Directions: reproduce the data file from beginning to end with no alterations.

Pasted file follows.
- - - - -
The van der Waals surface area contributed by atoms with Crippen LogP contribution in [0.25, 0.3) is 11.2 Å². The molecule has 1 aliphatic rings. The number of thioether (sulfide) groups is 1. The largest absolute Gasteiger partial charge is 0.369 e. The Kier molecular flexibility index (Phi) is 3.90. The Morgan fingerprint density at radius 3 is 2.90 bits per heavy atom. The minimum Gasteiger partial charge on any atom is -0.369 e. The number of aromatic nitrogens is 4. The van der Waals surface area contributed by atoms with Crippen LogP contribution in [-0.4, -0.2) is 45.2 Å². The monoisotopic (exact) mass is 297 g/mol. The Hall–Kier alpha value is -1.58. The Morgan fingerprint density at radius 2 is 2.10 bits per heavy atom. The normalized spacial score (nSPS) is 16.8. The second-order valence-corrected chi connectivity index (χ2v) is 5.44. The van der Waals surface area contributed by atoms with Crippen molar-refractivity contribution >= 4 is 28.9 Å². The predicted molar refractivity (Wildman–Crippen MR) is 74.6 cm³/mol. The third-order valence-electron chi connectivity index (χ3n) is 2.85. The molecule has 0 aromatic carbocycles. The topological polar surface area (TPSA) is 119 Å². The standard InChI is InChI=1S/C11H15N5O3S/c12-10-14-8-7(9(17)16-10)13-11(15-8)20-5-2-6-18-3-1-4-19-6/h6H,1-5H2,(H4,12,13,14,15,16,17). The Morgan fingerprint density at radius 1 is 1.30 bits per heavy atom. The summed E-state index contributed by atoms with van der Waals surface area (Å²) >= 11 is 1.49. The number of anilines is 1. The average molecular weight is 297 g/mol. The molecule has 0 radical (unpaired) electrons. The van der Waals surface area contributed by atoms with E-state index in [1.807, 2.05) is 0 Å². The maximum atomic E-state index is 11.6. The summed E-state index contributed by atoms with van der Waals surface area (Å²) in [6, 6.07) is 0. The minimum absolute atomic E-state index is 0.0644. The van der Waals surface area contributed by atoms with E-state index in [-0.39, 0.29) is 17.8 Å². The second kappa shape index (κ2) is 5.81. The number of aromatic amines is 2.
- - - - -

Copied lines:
The van der Waals surface area contributed by atoms with Crippen LogP contribution in [0.25, 0.3) is 11.2 Å². The molecule has 1 aliphatic rings. The number of thioether (sulfide) groups is 1. The largest absolute Gasteiger partial charge is 0.369 e. The Kier molecular flexibility index (Phi) is 3.90. The Morgan fingerprint density at radius 3 is 2.90 bits per heavy atom. The minimum Gasteiger partial charge on any atom is -0.369 e. The number of aromatic nitrogens is 4. The van der Waals surface area contributed by atoms with Crippen LogP contribution in [-0.4, -0.2) is 45.2 Å². The monoisotopic (exact) mass is 297 g/mol. The Hall–Kier alpha value is -1.58. The Morgan fingerprint density at radius 2 is 2.10 bits per heavy atom. The normalized spacial score (nSPS) is 16.8. The second-order valence-corrected chi connectivity index (χ2v) is 5.44. The van der Waals surface area contributed by atoms with Crippen molar-refractivity contribution >= 4 is 28.9 Å². The predicted molar refractivity (Wildman–Crippen MR) is 74.6 cm³/mol. The third-order valence-electron chi connectivity index (χ3n) is 2.85. The molecule has 0 aromatic carbocycles. The topological polar surface area (TPSA) is 119 Å². The standard InChI is InChI=1S/C11H15N5O3S/c12-10-14-8-7(9(17)16-10)13-11(15-8)20-5-2-6-18-3-1-4-19-6/h6H,1-5H2,(H4,12,13,14,15,16,17). The Morgan fingerprint density at radius 1 is 1.30 bits per heavy atom. The summed E-state index contributed by atoms with van der Waals surface area (Å²) >= 11 is 1.49. The number of anilines is 1. The average molecular weight is 297 g/mol. The molecule has 0 radical (unpaired) electrons. The van der Waals surface area contributed by atoms with E-state index in [1.807, 2.05) is 0 Å². The maximum atomic E-state index is 11.6. The summed E-state index contributed by atoms with van der Waals surface area (Å²) in [6, 6.07) is 0. The minimum absolute atomic E-state index is 0.0644. The van der Waals surface area contributed by atoms with E-state index in [-0.39, 0.29) is 17.8 Å². The second kappa shape index (κ2) is 5.81. The number of aromatic amines is 2.